Having worked in local government many years ago, I know what happens when these Bills are drawn up. They are drawn up not by the elected representatives but by the officers and the people who work for them down here, and made presentable. We know exactly what happens. It would be ludicrous to think that somebody who was working in the pits or a factory four or five days a week would be able to draw up such a Bill. It is presented to the councillors by the officers and in some cases the Bill may initially be seen only by a few people on a particular committee. Unless one is exceptionally aware of these matters one does not notice them. That is why some of us have been trying to make sure that the Nottinghamshire county council Labour group councillors are made aware of the circumstances. Councillor Skinner has been made aware of the circumstances, and that is why he and a majority of the group feel that this clause should be amended.

That does not mean that we in Parliament have to accept a Labour decision by the Nottinghamshire county council. I am prepared to argue the case—perhaps I am wrong—that if we had a survey among Labour party members in Nottinghamshire council about street processions we should almost certainly get a majority against inclusion of the clause. The tragedy is that many of them do not know exactly what has taken place. The press do not pick these things up because they are more concerned about trivial matters. Labour party activists will suddenly realise that a Bill has been sent down here by Nottinghamshire county council, drawn up by the officers, which is unacceptable to them. That is another reason why it would be a good idea to delay the Bill, so that, as we have sparked off some interest among the Labour party members, they could make their colleagues on the council aware of their feelings on this matter.

Mr. Andrew F. Bennett

Earlier this evening I had hoped that I would persuade some Conservative Members to explain to me what is unique about Nottinghamshire as opposed to some of the surrounding areas, such as Derbyshire, and why it is necessary to have some of the clauses in a Nottinghamshire Bill, particularly the procession clause, when they are not in a Derbyshire Bill. My hon. Friend has a great deal of experience of this area, and perhaps he will explain why one can move from peaceful Derbyshire into the more difficult area of Nottinghamshire where a different set of laws are necessary?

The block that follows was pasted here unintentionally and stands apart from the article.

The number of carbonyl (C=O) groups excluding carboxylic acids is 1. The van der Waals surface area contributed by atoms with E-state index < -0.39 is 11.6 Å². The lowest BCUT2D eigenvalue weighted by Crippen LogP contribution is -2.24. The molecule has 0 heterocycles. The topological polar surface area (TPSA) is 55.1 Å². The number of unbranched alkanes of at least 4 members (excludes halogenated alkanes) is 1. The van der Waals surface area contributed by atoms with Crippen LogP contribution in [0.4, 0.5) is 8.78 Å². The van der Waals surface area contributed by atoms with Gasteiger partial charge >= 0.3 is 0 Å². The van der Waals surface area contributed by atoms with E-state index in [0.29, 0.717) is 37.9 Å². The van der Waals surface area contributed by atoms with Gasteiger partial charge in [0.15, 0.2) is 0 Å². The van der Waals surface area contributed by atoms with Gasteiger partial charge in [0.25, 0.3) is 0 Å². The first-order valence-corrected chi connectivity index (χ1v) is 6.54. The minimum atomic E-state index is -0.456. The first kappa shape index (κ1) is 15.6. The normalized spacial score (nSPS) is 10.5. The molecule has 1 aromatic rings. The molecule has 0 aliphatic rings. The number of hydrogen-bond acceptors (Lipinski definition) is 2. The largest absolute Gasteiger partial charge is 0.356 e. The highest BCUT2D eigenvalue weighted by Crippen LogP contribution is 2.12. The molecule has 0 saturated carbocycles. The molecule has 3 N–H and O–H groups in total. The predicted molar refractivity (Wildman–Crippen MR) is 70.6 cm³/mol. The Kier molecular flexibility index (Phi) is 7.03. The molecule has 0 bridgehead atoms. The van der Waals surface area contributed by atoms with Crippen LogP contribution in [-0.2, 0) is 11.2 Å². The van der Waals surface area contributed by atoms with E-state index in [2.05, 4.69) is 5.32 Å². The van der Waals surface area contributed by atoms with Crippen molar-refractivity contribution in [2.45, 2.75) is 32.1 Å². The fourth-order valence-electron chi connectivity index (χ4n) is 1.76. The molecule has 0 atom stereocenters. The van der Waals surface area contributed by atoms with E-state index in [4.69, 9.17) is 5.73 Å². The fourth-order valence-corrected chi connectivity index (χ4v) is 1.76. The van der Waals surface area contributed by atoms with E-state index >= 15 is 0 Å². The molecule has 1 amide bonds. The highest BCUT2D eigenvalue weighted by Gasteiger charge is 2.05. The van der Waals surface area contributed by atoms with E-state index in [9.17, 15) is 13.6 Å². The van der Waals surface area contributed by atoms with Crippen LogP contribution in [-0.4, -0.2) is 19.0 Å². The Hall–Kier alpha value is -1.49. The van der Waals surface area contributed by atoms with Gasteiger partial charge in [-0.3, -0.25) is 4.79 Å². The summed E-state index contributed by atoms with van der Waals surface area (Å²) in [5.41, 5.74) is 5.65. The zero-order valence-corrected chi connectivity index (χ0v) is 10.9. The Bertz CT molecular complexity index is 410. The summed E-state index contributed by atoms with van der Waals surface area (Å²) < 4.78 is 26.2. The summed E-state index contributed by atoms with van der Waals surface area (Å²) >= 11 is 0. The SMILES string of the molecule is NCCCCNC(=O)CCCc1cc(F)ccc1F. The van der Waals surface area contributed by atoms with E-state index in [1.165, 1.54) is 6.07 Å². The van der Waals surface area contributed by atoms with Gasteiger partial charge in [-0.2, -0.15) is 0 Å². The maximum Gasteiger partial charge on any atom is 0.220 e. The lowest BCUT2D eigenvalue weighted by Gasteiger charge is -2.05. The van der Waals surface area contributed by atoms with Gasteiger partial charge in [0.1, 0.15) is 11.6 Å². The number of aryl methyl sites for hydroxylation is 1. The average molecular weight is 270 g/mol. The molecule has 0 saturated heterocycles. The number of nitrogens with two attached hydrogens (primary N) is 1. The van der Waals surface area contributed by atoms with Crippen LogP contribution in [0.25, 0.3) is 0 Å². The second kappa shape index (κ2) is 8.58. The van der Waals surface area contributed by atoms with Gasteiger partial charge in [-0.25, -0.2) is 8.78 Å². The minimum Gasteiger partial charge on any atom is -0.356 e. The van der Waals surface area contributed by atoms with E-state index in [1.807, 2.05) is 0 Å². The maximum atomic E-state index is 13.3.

Mr. Skinner

Looking at the characteristics of the counties, it could be argued that there are few remarkable differences. It is true that Derbyshire with its peak district is very hilly and mountainous—as far as we have mountains in the British Isles—but Nottinghamshire is relatively flat. However, there are many things that bind them together. If we remove ourselves from the geographical difference, there has always been the Nottinghamshire and Derbyshire coalfield. That is spread over the boundary and although Nottinghamshire has more pits than Derbyshire—probably by about two to one—there are still many miners in both counties and especially in the areas that are more thickly populated. The parts where most of the population is resident, apart from Derby itself, are still part of the mining area. Right along the border between the industrialised areas of Nottinghamshire and those areas of Derbyshire excluding the West and High Peak divisions, there are many similar characteristics, and the same is true of the population. There is not much difference in total population.

Mr. Andrew F. Bennett

Can my hon. Friend explain why miners who are in dispute in Derbyshire and who want to go to another pit to persuade other people to take part in the same dispute are able to do so in Derbyshire without giving any notice, but as soon as they get to the frontier between Derbyshire and Nottinghamshire they have to give notice before going on to a pit in Nottinghamshire, if the clause goes through? Surely this is an artificial boundary?

Mr. Skinner